Saturday, February 07, 2009


for Everton Wagstaffe is remaining in prison to await the results of a DNA test, although he can leave anytime he wants because he has served 17 years and is approved for parole. The title of the post links to the NY Times article. 

“I am willing to sacrifice more to prove my innocence,” Mr. Wagstaffe said. “To do otherwise would be a betrayal of the truth and what is right. My time is ripe. I won’t allow myself to be released with these conditions. It will be proven that I had nothing to do with this terrible crime, and then I will walk out of here.”

Rumpole asks, "what would you do?"


We have often viewed the DNA exoneration of death row inmates with this troubling thought:  what about all the wrongful convictions of those people not sentenced to death?  Death penalty cases draw the most attention, not to mention the most of the precious resources needed to exonerate those who were wrongfully convicted. What about the inmate serving ten, or twenty, or thirty years who was also wrongfully convicted?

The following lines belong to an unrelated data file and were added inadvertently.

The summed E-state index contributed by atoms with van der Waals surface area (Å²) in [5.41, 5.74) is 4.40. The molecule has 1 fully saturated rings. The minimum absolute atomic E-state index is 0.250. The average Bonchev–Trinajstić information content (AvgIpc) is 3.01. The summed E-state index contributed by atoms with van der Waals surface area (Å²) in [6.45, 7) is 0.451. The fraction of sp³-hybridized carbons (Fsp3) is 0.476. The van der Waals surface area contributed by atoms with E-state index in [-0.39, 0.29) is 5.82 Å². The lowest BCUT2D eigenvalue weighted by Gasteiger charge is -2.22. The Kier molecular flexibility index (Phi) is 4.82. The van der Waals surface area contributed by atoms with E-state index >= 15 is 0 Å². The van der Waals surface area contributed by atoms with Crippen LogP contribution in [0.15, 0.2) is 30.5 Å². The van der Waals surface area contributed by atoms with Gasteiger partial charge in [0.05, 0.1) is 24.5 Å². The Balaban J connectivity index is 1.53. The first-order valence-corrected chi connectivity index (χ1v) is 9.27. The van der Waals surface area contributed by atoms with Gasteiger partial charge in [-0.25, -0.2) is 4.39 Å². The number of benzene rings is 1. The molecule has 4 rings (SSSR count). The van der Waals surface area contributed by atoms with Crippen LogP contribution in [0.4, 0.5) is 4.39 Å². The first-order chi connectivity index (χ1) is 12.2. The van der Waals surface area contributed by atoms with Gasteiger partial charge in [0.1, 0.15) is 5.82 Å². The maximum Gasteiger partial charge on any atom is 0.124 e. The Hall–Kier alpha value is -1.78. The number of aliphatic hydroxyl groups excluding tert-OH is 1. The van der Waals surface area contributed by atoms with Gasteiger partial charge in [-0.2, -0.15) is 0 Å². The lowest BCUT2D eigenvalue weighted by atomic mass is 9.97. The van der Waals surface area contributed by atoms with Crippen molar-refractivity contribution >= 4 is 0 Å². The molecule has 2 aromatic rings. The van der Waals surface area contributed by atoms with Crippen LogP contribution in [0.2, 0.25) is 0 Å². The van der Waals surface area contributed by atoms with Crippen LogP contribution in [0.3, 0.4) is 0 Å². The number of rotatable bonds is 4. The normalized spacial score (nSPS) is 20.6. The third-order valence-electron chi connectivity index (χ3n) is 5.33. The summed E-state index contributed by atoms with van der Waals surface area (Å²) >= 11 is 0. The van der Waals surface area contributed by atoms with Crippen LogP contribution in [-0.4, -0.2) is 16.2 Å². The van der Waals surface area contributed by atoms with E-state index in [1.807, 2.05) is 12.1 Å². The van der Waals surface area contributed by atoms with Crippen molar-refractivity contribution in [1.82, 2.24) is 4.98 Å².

Most of wrongful conviction  cases arise out of the use of eyewitness identification, which,  for those of you who have read "The Seven Sins Of Memory" know is about as reliable as  CIA intelligence on WMDs in Iraq.  

Exoneration came way too late for Timothy Cole,  who died in prison before he could be exonerated. Here is the link to the NPR article. Listen to the report. It is heart rendering. This young man was in high school with his whole life ahead of him, when a wayward accusation of rape, with no supporting physical evidence, overcame Mr. Cole's  strong alibi in a Texas courtroom in 1985. Mr. Cole was black. He was with friends and family when the rape occurred. The victim was white.  So was the Texas jury, and that was that.